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Sudanese security forces attack protest camp in Khartoum, killing at least 13 people

Sudanese forces escort civilian in Khartoum, Sudan. Machine gun fire and explosions were heard and smoke rose from the area. Protest organizers said at least two people were killed. Picture by AP

SUDANESE security forces have attacked a protest camp in the capital Khartoum, killing at least 13 people, witnesses and protest leaders said.

In videos posted online amid the early-morning assault, civilians were seen running through streets lined with sit-in tents, heads down, as the sound of gunfire filled the air. Smoke rose from the area.

"Wounded people are lying on the ground the reception area as there are not enough beds," said Azza al-Kamel, a doctor at the Royal Care hospital near the sprawling sit-in area outside the military headquarters in the capital.

The Sudan Doctors' Committee said at least 13 people were killed and more than 200 wounded, many by gunfire.

By midday, security forces controlled almost the entire camp, pushing out protesters and sealing off the area, two protesters said.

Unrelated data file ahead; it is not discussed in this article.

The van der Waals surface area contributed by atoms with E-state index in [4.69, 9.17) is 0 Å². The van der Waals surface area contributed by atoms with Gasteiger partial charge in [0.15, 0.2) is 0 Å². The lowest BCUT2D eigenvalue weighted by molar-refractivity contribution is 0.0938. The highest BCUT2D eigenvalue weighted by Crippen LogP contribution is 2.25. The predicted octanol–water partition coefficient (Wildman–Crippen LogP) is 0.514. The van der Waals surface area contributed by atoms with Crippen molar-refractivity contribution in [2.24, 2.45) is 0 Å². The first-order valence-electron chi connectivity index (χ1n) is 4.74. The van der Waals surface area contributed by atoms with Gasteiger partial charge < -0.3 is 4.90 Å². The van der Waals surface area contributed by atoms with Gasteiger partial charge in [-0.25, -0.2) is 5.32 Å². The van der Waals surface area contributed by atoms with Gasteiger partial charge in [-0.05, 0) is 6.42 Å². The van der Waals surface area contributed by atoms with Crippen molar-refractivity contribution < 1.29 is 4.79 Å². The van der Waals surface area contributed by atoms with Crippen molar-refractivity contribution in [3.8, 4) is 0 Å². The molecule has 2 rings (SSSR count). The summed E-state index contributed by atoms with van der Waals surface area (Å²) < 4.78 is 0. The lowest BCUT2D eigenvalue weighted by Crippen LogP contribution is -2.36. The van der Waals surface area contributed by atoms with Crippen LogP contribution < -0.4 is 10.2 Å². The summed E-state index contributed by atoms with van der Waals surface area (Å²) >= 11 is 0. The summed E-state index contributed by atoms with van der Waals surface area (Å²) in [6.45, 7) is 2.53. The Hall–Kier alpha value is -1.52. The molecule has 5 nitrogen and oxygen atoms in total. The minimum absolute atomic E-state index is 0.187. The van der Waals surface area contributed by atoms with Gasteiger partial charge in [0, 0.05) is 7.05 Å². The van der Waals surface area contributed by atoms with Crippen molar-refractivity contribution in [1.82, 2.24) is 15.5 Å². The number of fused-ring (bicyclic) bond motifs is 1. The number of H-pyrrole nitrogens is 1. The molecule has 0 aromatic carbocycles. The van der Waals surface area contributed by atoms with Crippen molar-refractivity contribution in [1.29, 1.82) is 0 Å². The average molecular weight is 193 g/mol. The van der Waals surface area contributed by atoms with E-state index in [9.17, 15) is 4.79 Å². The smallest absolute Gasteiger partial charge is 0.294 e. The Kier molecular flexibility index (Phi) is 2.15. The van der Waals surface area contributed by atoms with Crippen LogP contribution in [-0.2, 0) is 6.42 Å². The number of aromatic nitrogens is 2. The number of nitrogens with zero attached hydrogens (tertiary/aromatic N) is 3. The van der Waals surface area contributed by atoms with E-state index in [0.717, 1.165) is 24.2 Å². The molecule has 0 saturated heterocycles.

"We are out and cannot get in," said Hisham Shalbi, a protest leader. They said only a few small pockets of protesters in the area remain.

The camp has been the epicentre of a protest movement that first succeeded in forcing the overthrow of Sudan's long-time strongman Omar al-Bashir in April.

After the military removed Mr al-Bashir and seized power, tens of thousands of protesters remained in the camp and other protest sites, saying an end to his 30-year rule was not enough and demanding a speedy transition to civilian rule.

Protest leaders and military officials have been negotiating over the make-up of a transitional government, as protesters call for "limited military representation" in a sovereign council that would lead the country as it transitions to civilian rule over three years.

Both sides are split over the make-up and leadership of the council, with the ruling generals refusing to relinquish power.

Shams al-Deen al-Kabashi, a spokesman for the ruling military council, said in televised remarks that the military was targeting an area near the sit-in site, considered problematic by the authorities because of alleged criminal activity.

He said people from that area moved to the main protest site, leading to clashes. He did not say if the military's goal was to break up the entire sit-in camp.

Protest leaders urged supporters to rush to the site, and called for civil disobedience. The embassies of the United States and Britain expressed concern about reported attacks on civilians.

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